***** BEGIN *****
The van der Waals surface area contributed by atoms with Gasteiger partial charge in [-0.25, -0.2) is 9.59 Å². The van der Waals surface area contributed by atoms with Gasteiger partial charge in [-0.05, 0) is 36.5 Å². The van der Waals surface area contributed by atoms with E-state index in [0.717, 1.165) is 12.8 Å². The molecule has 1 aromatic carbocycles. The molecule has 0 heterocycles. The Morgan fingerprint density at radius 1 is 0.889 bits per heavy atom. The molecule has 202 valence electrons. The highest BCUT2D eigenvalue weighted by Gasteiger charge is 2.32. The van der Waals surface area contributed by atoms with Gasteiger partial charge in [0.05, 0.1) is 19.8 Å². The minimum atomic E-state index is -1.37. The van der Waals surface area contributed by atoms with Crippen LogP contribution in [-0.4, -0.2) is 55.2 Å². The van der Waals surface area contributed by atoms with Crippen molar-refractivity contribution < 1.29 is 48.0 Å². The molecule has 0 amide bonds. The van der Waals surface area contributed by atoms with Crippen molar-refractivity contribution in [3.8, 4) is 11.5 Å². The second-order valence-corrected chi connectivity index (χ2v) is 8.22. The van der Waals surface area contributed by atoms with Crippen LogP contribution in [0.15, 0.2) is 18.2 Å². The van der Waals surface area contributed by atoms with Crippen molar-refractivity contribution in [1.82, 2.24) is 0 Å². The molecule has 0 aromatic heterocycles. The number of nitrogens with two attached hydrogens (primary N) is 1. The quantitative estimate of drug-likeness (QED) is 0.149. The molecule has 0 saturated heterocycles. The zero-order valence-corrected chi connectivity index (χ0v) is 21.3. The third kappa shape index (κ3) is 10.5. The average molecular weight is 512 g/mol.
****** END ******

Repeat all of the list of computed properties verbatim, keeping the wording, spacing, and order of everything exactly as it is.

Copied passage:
The van der Waals surface area contributed by atoms with Gasteiger partial charge in [-0.25, -0.2) is 9.59 Å². The van der Waals surface area contributed by atoms with Gasteiger partial charge in [-0.05, 0) is 36.5 Å². The van der Waals surface area contributed by atoms with E-state index in [0.717, 1.165) is 12.8 Å². The molecule has 1 aromatic carbocycles. The molecule has 0 heterocycles. The Morgan fingerprint density at radius 1 is 0.889 bits per heavy atom. The molecule has 202 valence electrons. The highest BCUT2D eigenvalue weighted by Gasteiger charge is 2.32. The van der Waals surface area contributed by atoms with Gasteiger partial charge in [0.05, 0.1) is 19.8 Å². The minimum atomic E-state index is -1.37. The van der Waals surface area contributed by atoms with Crippen LogP contribution in [-0.4, -0.2) is 55.2 Å². The van der Waals surface area contributed by atoms with Crippen molar-refractivity contribution < 1.29 is 48.0 Å². The molecule has 0 amide bonds. The van der Waals surface area contributed by atoms with Crippen molar-refractivity contribution in [3.8, 4) is 11.5 Å². The second-order valence-corrected chi connectivity index (χ2v) is 8.22. The van der Waals surface area contributed by atoms with Crippen LogP contribution in [0.15, 0.2) is 18.2 Å². The van der Waals surface area contributed by atoms with Crippen molar-refractivity contribution in [1.82, 2.24) is 0 Å². The molecule has 0 aromatic heterocycles. The number of nitrogens with two attached hydrogens (primary N) is 1. The quantitative estimate of drug-likeness (QED) is 0.149. The molecule has 0 saturated heterocycles. The zero-order valence-corrected chi connectivity index (χ0v) is 21.3. The third kappa shape index (κ3) is 10.5. The average molecular weight is 512 g/mol.